“These things saith he that holdeth the seven stars” (KJV), isa a pattern among the prophets.
The description repeated from chapter 1, verses 16 and 13, is that Jesus holds the seven stars in his right hand, meaning that He is the ultimate power behind and controlling the angels. That He walks among the seven golden lampstands reminds each church of His presence, both for their encouragement and their conscientiousness. Jesus knows.
Jesus does know, and He knows what is good and bad. He starts with what is commendable.
I know your works, your toil and your patient endurance, and how you cannot bear with those who are evil, but have tested those who call themselves apostles and are not, and found them to be false. I know you are enduring patiently and bearing up for my name’s sake, and you have not grown weary.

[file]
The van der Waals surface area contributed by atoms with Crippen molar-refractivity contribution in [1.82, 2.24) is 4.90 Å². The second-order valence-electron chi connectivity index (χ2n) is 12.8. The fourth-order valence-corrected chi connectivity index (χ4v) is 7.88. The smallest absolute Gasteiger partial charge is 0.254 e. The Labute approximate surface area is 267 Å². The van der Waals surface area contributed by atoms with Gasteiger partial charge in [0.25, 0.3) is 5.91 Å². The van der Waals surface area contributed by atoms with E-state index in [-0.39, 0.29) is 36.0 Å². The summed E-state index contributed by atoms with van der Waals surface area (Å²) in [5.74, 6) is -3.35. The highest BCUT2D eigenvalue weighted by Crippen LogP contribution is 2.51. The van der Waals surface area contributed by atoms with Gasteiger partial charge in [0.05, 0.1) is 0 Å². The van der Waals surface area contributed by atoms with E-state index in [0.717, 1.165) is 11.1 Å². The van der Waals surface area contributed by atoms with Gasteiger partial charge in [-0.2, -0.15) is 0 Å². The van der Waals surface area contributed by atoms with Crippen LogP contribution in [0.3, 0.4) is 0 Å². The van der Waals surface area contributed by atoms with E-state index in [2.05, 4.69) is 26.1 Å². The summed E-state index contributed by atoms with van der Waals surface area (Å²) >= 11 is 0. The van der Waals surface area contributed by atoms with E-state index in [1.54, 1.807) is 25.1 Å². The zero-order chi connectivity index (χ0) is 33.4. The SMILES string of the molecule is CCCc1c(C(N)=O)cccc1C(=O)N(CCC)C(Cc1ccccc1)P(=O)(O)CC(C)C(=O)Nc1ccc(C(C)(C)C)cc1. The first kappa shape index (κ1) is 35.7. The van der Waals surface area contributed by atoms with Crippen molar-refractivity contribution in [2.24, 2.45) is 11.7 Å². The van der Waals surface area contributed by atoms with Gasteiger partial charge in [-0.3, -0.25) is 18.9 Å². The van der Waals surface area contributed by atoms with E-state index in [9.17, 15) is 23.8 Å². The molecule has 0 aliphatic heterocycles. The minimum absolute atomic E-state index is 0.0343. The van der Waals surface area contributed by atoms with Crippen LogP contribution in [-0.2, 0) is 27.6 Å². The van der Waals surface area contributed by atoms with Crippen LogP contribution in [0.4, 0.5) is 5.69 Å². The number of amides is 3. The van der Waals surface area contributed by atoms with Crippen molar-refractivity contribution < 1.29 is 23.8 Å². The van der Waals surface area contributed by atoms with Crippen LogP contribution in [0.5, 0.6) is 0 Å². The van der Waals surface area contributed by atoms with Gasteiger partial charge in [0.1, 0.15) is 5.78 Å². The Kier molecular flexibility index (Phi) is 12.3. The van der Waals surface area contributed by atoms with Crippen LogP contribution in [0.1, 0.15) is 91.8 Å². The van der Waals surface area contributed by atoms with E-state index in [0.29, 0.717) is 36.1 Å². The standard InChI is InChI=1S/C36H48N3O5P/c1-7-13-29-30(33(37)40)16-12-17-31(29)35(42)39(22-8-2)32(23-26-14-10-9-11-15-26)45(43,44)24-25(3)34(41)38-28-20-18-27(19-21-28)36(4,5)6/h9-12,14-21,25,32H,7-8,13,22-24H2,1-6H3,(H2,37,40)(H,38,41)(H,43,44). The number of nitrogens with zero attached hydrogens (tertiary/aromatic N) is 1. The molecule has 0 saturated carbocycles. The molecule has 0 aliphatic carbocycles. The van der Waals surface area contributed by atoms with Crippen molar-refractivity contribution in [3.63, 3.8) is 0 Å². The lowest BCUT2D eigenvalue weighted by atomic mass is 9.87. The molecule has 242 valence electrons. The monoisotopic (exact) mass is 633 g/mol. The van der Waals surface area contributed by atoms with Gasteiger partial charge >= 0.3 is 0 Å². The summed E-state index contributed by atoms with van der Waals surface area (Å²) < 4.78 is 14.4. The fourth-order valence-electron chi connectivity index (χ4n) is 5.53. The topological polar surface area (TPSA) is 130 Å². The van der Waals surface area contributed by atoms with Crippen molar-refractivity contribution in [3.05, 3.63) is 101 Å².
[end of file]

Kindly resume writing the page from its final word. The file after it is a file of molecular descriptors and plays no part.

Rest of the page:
This is an impressive list of faithfulness: faithfulness in deeds, faithfulness in doctrine, faithfulness in determination. The Ephesians knew the truth, they were willing to defend the truth, they were unwilling to compromise. Their toil was a labor to perspiration, like the Corinthians “always abounding in the work of the Lord,” and their endurance was holding up under burden. They didn’t just do what was easy and they didn’t quit when it got hard.
In their teaching, and especially their reception of teaching, they couldn’t bear with those who are evil. They held Scriptural standards and stuck with them. They tested those who call themselves apostles, who claimed authority, but whose lives and/or teaching didn’t match. Paul exhorted the Ephesians elders that “fierce wolves will come in among you, not sparing the flock,” (Acts 20:29). The Ephesians took that warning seriously.
Somehow related to that, maybe in being tagged as intolerant, Jesus again says that they were enduring patiently and have not grown weary. They weren’t doing it for their name, but for my name’s sake.